Whilst we were waiting for the guys to arrive, we checked out a boatyard up the river where OD will be hauled in April. Phuket Premier Boatyard specialises in lifting multihulls and the yard is in the middle of a rubber plantation. It was good to meet the owner Ditapong and to hear of the services he can provide.

With guests safely on board, all went to plan with the itinerary and we even managed to squeeze in a trip to Krabi. We anchored near the popular beach of Ao Nang, in Rai Lay Bay. It's part of the Thai mainland but is only accessible by boat and is a mecca for rock climbers. The water in this part of Thailand was the clearest we'd seen.


Fun on board

The sky has never cleared of haze in our time here and this has puzzled us. Apparently a volcano in Indonesia has erupted over 200 times since September of which the last significant blast happened just a couple of weeks ago. The thoughts are this is unlikely to be the cause due to the lack of ash in the air. The food has been delicious although the portions are on the small side so we sometimes order an extra dish and always have a starter. We put that down to western portions being so much bigger. The sizing of clothes can also be confusing. Due to their compactness, and XL Asian is probably half the size of an XL westerner. In the UK Jackie might be an Medium whereas here, she is an XL. We've yet to see an overweight Asian.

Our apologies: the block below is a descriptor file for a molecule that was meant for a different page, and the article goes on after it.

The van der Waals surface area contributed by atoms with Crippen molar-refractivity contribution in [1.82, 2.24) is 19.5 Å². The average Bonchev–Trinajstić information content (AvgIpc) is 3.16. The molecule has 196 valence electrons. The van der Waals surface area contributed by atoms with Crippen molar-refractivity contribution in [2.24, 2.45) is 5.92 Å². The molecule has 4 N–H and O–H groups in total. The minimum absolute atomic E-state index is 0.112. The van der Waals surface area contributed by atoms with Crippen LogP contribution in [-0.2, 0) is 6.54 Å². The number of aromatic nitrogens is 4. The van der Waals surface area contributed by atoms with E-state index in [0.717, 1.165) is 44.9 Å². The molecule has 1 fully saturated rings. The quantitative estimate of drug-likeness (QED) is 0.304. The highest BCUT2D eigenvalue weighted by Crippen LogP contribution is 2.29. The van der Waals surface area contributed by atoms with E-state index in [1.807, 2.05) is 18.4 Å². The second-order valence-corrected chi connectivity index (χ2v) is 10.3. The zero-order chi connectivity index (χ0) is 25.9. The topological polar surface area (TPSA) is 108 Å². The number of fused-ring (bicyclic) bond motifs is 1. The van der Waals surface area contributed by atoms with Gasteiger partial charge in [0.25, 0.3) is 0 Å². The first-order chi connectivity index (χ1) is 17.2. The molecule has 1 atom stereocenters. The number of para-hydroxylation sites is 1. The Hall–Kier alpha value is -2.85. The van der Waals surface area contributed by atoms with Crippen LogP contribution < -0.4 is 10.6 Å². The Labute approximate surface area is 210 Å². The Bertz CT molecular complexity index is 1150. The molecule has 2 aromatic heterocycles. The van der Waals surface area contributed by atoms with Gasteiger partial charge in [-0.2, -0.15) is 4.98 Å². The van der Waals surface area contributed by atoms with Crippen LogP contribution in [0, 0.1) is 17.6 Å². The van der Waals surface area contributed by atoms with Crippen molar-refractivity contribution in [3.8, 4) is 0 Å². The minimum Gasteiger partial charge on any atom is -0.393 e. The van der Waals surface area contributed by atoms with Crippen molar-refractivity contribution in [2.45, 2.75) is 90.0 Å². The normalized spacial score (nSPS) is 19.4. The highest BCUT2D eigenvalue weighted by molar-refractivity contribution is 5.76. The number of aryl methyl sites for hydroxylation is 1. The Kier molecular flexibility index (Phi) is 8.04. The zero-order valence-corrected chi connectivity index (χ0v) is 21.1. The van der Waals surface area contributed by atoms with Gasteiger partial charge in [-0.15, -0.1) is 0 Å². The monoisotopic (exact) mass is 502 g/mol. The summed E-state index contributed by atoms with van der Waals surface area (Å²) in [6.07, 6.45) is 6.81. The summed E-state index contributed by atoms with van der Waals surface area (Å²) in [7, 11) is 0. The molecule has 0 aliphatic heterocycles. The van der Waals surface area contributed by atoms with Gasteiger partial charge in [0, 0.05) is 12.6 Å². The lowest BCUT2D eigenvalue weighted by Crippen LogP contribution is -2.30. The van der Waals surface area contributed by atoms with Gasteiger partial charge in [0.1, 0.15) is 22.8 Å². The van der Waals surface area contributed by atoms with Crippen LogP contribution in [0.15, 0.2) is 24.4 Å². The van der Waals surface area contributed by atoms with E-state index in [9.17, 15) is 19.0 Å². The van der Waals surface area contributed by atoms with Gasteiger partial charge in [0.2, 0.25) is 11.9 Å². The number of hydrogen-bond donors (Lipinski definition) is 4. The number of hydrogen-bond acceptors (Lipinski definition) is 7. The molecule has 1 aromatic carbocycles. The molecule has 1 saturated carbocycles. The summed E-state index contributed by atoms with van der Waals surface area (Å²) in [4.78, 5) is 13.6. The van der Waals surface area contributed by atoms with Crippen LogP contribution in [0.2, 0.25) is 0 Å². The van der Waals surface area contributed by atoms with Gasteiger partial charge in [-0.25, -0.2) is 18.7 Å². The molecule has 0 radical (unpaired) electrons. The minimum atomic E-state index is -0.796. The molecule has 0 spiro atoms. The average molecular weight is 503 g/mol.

Next week we'll head back towards Penang in Malaysia with a stop on route at Langkawi. We'll stay a few weeks whilst we renew our Thai visas before returning north.

Thanks for reading! Jackie & Adrian

Vessel Name: Oceans Dream
Vessel Make/Model: Admiral 40 catamaran
Hailing Port: Plymouth, UK
Crew: Adrian & Jackie
Having both worked hard we decided we should enjoy an exciting and challenging retirement whilst we were young enough and fit enough. To realise this dream, we replaced our monohull with an ocean-going liveaboard catamaran. [...]

About Us

Who: Adrian & Jackie
Port: Plymouth, UK